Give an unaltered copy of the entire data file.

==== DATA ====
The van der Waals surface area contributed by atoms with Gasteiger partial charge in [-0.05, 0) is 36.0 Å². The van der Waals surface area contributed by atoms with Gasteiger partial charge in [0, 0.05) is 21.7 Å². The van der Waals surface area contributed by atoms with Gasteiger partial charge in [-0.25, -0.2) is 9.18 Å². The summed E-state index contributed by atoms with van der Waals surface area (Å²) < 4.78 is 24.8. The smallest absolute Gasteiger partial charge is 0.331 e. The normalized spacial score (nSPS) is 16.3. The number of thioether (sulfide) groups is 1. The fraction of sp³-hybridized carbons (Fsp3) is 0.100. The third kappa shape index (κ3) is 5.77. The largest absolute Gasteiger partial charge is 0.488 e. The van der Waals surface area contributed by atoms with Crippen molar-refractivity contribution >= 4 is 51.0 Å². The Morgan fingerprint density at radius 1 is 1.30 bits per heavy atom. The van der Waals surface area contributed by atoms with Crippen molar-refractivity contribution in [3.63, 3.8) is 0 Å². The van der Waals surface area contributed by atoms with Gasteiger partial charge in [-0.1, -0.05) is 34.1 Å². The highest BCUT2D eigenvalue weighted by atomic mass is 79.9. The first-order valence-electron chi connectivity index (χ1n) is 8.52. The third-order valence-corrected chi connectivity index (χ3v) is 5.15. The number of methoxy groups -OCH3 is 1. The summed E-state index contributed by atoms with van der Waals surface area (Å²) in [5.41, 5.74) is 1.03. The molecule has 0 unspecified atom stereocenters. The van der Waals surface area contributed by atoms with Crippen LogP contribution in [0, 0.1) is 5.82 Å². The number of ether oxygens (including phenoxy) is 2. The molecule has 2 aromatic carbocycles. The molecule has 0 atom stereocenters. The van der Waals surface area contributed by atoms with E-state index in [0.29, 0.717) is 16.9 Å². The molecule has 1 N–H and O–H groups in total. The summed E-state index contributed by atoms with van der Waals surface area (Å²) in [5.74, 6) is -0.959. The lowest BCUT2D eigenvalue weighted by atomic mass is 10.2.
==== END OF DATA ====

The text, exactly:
The van der Waals surface area contributed by atoms with Gasteiger partial charge in [-0.05, 0) is 36.0 Å². The van der Waals surface area contributed by atoms with Gasteiger partial charge in [0, 0.05) is 21.7 Å². The van der Waals surface area contributed by atoms with Gasteiger partial charge in [-0.25, -0.2) is 9.18 Å². The summed E-state index contributed by atoms with van der Waals surface area (Å²) < 4.78 is 24.8. The smallest absolute Gasteiger partial charge is 0.331 e. The normalized spacial score (nSPS) is 16.3. The number of thioether (sulfide) groups is 1. The fraction of sp³-hybridized carbons (Fsp3) is 0.100. The third kappa shape index (κ3) is 5.77. The largest absolute Gasteiger partial charge is 0.488 e. The van der Waals surface area contributed by atoms with Crippen molar-refractivity contribution >= 4 is 51.0 Å². The Morgan fingerprint density at radius 1 is 1.30 bits per heavy atom. The van der Waals surface area contributed by atoms with Crippen molar-refractivity contribution in [3.63, 3.8) is 0 Å². The van der Waals surface area contributed by atoms with Gasteiger partial charge in [-0.1, -0.05) is 34.1 Å². The highest BCUT2D eigenvalue weighted by atomic mass is 79.9. The first-order valence-electron chi connectivity index (χ1n) is 8.52. The third-order valence-corrected chi connectivity index (χ3v) is 5.15. The number of methoxy groups -OCH3 is 1. The summed E-state index contributed by atoms with van der Waals surface area (Å²) in [5.41, 5.74) is 1.03. The molecule has 0 unspecified atom stereocenters. The van der Waals surface area contributed by atoms with Crippen LogP contribution in [0, 0.1) is 5.82 Å². The number of ether oxygens (including phenoxy) is 2. The molecule has 2 aromatic carbocycles. The molecule has 0 atom stereocenters. The van der Waals surface area contributed by atoms with E-state index in [0.29, 0.717) is 16.9 Å². The molecule has 1 N–H and O–H groups in total. The summed E-state index contributed by atoms with van der Waals surface area (Å²) in [5.74, 6) is -0.959. The lowest BCUT2D eigenvalue weighted by atomic mass is 10.2.